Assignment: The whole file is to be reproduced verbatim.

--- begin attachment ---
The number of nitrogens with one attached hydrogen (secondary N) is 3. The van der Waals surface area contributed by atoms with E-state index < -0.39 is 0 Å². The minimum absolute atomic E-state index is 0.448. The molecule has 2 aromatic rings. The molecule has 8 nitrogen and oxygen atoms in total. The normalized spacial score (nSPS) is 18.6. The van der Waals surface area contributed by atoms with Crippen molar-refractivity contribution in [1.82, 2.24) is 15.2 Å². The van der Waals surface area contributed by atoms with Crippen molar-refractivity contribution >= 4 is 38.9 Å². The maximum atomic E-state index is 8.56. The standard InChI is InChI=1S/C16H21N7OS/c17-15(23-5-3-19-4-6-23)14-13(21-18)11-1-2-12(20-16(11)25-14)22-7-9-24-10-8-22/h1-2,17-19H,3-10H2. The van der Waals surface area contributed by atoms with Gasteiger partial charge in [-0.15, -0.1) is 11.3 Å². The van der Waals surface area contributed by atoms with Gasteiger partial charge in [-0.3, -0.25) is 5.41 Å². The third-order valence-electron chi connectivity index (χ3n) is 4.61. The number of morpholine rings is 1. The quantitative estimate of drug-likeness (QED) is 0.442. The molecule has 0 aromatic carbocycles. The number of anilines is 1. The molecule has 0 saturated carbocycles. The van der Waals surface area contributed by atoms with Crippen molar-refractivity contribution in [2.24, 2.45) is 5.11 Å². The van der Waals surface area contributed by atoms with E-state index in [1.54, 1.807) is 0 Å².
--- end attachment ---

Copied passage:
The number of nitrogens with one attached hydrogen (secondary N) is 3. The van der Waals surface area contributed by atoms with E-state index < -0.39 is 0 Å². The minimum absolute atomic E-state index is 0.448. The molecule has 2 aromatic rings. The molecule has 8 nitrogen and oxygen atoms in total. The normalized spacial score (nSPS) is 18.6. The van der Waals surface area contributed by atoms with Crippen molar-refractivity contribution in [1.82, 2.24) is 15.2 Å². The van der Waals surface area contributed by atoms with Crippen molar-refractivity contribution >= 4 is 38.9 Å². The maximum atomic E-state index is 8.56. The standard InChI is InChI=1S/C16H21N7OS/c17-15(23-5-3-19-4-6-23)14-13(21-18)11-1-2-12(20-16(11)25-14)22-7-9-24-10-8-22/h1-2,17-19H,3-10H2. The van der Waals surface area contributed by atoms with Gasteiger partial charge in [-0.15, -0.1) is 11.3 Å². The van der Waals surface area contributed by atoms with Gasteiger partial charge in [-0.3, -0.25) is 5.41 Å². The third-order valence-electron chi connectivity index (χ3n) is 4.61. The number of morpholine rings is 1. The quantitative estimate of drug-likeness (QED) is 0.442. The molecule has 0 aromatic carbocycles. The number of anilines is 1. The molecule has 0 saturated carbocycles. The van der Waals surface area contributed by atoms with Crippen molar-refractivity contribution in [2.24, 2.45) is 5.11 Å². The van der Waals surface area contributed by atoms with E-state index in [1.54, 1.807) is 0 Å².